38,000 solar jobs could be lost due to AD/CVD circumvention investigation, says ACP

Clean energy advocacy group American Clean Power Association (ACP) has finished a market impact survey to assess the immediate impacts of the Dept. of Commerce’s investigation into alleged AD/CVD circumvention by solar panel companies working in Southeast Asia. ACP collected data from utility-scale solar developers representing over 150 active solar projects.

ACP notes that this is just a sampling of the industry and the economy-wide implications are most certainly greater than what is represented in the survey.

“This preliminary market feedback makes clear the inquiry is already having a severe adverse impact on the industry,” ACP said in a press release.

Prior to the decision by Commerce to initiate this inquiry, market researchers anticipated 17 GW of utility-scale crystalline silicon (c-Si) solar to be added to the grid in 2022 and nearly 20 GW in 2023. ACP’s market impact survey indicates that at least 65% of the projected c-Si market across 2022-2023 is already at significant risk of cancellation or delay. The most common reason cited for this impact was a lack of module availability.

Given the extreme tariff risk (up to 250%) that could be applied retroactively back to April 1, 2022, production and supply to the United States from the targeted countries has largely been halted. This lack of supply of planned solar modules has put a substantial portion of new solar projects at risk of being canceled or pushed out for a year or longer.

From these known data alone, the implications, according to ACP, across 2022 and 2023 will result in:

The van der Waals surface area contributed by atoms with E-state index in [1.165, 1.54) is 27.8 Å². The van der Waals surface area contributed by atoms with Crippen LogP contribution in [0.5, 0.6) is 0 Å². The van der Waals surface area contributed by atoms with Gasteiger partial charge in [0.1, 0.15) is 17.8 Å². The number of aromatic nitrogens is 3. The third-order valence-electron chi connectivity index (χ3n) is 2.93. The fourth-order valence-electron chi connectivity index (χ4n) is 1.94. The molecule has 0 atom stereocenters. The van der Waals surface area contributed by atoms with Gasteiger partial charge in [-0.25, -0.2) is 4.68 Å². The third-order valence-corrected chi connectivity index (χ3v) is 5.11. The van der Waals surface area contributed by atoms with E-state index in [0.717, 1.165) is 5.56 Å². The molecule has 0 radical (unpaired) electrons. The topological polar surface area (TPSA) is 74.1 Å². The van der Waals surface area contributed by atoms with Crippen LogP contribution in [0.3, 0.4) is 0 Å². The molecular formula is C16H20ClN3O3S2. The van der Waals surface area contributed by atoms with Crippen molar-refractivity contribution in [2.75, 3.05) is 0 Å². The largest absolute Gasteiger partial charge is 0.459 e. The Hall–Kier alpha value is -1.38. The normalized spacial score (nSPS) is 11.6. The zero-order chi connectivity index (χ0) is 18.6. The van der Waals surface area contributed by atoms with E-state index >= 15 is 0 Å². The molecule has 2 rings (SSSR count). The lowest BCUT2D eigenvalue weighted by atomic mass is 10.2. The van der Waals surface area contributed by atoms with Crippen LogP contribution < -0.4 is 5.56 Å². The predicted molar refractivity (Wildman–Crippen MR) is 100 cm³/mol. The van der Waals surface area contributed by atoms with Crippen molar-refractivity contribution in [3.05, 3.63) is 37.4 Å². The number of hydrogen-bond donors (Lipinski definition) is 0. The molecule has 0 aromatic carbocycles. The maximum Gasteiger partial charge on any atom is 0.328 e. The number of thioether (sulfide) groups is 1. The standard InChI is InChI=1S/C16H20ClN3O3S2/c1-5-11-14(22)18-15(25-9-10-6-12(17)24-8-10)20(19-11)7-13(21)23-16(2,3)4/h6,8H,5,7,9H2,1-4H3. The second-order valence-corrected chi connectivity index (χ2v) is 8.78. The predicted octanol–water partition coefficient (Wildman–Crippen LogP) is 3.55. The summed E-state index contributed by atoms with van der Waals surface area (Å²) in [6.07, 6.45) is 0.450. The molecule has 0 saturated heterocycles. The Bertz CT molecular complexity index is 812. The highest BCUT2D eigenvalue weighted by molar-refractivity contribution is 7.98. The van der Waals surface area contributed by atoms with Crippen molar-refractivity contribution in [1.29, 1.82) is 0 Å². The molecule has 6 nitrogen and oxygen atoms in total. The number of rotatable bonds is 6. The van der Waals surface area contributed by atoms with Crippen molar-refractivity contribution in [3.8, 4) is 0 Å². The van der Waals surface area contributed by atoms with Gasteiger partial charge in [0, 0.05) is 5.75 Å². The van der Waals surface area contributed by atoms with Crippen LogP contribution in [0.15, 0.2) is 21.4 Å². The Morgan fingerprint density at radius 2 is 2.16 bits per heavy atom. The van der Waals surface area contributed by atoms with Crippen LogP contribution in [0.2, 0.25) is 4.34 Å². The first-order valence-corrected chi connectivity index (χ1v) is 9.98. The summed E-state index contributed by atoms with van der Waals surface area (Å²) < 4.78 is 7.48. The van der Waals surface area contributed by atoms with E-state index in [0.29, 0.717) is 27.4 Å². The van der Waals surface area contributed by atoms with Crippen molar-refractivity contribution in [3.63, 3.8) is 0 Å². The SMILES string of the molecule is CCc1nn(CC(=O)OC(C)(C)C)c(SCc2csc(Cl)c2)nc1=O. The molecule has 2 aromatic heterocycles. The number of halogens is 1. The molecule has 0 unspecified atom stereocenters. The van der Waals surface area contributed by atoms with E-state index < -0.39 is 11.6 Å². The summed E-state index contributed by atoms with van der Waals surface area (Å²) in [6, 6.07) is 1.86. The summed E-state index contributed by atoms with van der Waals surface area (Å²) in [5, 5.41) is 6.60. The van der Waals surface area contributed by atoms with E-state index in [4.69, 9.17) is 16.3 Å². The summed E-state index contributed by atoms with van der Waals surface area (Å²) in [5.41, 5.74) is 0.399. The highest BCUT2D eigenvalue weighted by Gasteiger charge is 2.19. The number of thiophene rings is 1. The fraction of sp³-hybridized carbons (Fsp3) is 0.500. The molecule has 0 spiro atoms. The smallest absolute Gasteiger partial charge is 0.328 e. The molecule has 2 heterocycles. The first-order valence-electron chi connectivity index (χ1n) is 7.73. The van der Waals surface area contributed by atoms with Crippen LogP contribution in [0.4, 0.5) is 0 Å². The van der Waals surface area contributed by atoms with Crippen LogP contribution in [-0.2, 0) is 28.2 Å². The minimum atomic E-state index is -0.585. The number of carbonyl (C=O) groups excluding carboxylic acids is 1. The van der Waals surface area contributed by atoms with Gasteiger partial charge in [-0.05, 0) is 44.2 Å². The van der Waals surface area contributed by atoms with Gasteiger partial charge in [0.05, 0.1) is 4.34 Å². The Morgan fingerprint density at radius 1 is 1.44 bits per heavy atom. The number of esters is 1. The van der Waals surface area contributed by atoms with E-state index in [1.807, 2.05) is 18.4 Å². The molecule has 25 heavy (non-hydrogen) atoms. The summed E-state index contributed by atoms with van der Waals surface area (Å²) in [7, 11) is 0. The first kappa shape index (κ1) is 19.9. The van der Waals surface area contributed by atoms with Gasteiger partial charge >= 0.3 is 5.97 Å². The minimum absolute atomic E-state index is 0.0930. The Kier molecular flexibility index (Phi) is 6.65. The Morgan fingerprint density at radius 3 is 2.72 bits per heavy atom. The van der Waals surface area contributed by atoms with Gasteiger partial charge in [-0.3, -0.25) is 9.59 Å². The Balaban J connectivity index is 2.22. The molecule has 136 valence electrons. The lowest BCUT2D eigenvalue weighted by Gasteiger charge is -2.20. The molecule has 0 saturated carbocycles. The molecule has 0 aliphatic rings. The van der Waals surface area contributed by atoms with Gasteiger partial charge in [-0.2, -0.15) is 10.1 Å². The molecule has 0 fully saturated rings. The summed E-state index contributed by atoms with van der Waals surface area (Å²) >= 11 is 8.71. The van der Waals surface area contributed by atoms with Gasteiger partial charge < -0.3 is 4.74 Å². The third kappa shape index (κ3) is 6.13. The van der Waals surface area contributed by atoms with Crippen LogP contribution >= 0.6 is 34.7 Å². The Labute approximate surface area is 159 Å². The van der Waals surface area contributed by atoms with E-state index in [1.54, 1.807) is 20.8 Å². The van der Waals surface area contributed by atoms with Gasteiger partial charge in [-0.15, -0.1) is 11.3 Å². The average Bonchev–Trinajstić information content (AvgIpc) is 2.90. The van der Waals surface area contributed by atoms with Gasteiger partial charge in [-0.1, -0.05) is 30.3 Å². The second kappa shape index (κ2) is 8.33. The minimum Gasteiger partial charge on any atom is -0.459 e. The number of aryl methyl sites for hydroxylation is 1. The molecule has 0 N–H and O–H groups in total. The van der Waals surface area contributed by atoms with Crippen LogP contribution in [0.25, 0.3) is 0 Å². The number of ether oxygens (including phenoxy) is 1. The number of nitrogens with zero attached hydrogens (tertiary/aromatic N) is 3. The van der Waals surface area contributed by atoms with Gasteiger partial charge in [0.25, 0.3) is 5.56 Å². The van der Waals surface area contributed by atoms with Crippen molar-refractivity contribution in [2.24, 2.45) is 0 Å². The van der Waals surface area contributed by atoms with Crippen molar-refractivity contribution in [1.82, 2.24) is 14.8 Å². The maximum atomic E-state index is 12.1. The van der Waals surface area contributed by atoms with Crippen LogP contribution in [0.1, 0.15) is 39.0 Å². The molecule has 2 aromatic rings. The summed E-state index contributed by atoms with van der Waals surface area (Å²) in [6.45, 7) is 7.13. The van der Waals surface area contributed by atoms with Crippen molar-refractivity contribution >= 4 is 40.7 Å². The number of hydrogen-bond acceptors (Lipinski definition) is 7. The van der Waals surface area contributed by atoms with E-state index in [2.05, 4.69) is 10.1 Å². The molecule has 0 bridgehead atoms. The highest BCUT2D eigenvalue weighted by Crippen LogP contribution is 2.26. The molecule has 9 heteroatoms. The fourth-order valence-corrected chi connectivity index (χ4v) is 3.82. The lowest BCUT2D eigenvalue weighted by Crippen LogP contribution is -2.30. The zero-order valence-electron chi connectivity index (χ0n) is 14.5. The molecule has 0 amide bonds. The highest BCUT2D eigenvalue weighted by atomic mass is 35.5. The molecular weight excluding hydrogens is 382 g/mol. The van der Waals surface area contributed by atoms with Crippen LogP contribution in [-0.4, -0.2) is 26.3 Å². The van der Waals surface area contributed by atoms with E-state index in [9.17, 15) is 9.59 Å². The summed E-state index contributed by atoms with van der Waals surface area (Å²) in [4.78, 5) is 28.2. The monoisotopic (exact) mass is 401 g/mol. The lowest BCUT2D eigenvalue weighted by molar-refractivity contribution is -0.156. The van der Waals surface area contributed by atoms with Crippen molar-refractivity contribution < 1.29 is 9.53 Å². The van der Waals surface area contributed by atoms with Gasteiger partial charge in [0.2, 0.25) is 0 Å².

• A 47% reduction in President Biden’s solar goal which calls for 81 GW of new solar capacity across 2022-2023.
  • The loss of 38,000 American jobs in development, manufacturing, construction, and site operations (which is equivalent to more than one-third of the entire utility-scale solar workforce in 2020).
  • $30 billion in lost economic investment, and billions more in lost contributions to local communities, landowners, and philanthropic endeavors.
  • An increase in American’s energy bills as utilities and energy purchasers replace planned solar energy with higher cost fossil fuel sources of energy.
  • Close to 50% of energy storage projects would be similarly impacted as they are co-located with new solar construction.

“The results from this study are more than just numbers on a page. Behind each data point are proud men and women that power clean energy in America, who are rightfully questioning why President Biden’s own administration is imperiling their livelihoods,” said Heather Zichal, the CEO of the American Clean Power Association. “President Biden and the Department of Commerce must swiftly dismiss this inquiry for what it is — a self-serving attempt by one lone company to game the system to the detriment of the domestic solar industry.”

Solar advocacy group SEIA released its own survey within one week of the investigation by Commerce being initiated and found similar, troubling numbers. SEIA is estimating the solar industry will lose 70,000 out of its 231,000 jobs because of the petition.

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